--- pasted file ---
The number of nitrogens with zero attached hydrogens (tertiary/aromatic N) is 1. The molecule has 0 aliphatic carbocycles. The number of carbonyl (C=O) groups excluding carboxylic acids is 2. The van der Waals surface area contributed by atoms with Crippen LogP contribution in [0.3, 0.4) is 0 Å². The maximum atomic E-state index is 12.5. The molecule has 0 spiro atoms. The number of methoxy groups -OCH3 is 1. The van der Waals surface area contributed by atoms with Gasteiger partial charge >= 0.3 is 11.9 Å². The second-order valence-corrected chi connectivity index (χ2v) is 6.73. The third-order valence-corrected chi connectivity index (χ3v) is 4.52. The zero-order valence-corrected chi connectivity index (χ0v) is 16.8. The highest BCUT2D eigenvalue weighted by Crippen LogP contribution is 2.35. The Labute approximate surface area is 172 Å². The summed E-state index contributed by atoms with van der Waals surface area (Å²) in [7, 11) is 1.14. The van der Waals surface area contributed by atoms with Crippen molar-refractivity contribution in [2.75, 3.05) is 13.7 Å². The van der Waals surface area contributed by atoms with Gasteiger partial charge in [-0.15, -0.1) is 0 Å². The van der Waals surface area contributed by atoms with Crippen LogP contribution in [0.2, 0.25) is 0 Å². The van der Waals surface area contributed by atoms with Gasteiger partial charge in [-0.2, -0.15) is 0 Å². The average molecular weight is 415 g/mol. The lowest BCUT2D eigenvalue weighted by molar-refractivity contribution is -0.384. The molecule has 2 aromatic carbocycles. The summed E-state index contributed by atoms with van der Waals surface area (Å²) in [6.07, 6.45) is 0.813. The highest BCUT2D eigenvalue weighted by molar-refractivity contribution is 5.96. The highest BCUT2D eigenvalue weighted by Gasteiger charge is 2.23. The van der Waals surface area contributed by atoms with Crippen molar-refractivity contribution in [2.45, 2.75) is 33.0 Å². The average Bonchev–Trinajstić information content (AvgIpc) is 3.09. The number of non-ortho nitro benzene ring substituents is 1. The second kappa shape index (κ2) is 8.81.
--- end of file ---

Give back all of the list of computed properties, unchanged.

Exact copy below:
The number of nitrogens with zero attached hydrogens (tertiary/aromatic N) is 1. The molecule has 0 aliphatic carbocycles. The number of carbonyl (C=O) groups excluding carboxylic acids is 2. The van der Waals surface area contributed by atoms with Crippen LogP contribution in [0.3, 0.4) is 0 Å². The maximum atomic E-state index is 12.5. The molecule has 0 spiro atoms. The number of methoxy groups -OCH3 is 1. The van der Waals surface area contributed by atoms with Gasteiger partial charge >= 0.3 is 11.9 Å². The second-order valence-corrected chi connectivity index (χ2v) is 6.73. The third-order valence-corrected chi connectivity index (χ3v) is 4.52. The zero-order valence-corrected chi connectivity index (χ0v) is 16.8. The highest BCUT2D eigenvalue weighted by Crippen LogP contribution is 2.35. The Labute approximate surface area is 172 Å². The summed E-state index contributed by atoms with van der Waals surface area (Å²) in [7, 11) is 1.14. The van der Waals surface area contributed by atoms with Crippen molar-refractivity contribution in [2.75, 3.05) is 13.7 Å². The van der Waals surface area contributed by atoms with Gasteiger partial charge in [-0.15, -0.1) is 0 Å². The van der Waals surface area contributed by atoms with Crippen LogP contribution in [0.2, 0.25) is 0 Å². The van der Waals surface area contributed by atoms with Gasteiger partial charge in [-0.2, -0.15) is 0 Å². The average molecular weight is 415 g/mol. The lowest BCUT2D eigenvalue weighted by molar-refractivity contribution is -0.384. The molecule has 2 aromatic carbocycles. The summed E-state index contributed by atoms with van der Waals surface area (Å²) in [6.07, 6.45) is 0.813. The highest BCUT2D eigenvalue weighted by molar-refractivity contribution is 5.96. The highest BCUT2D eigenvalue weighted by Gasteiger charge is 2.23. The van der Waals surface area contributed by atoms with Crippen molar-refractivity contribution in [2.45, 2.75) is 33.0 Å². The average Bonchev–Trinajstić information content (AvgIpc) is 3.09. The number of non-ortho nitro benzene ring substituents is 1. The second kappa shape index (κ2) is 8.81.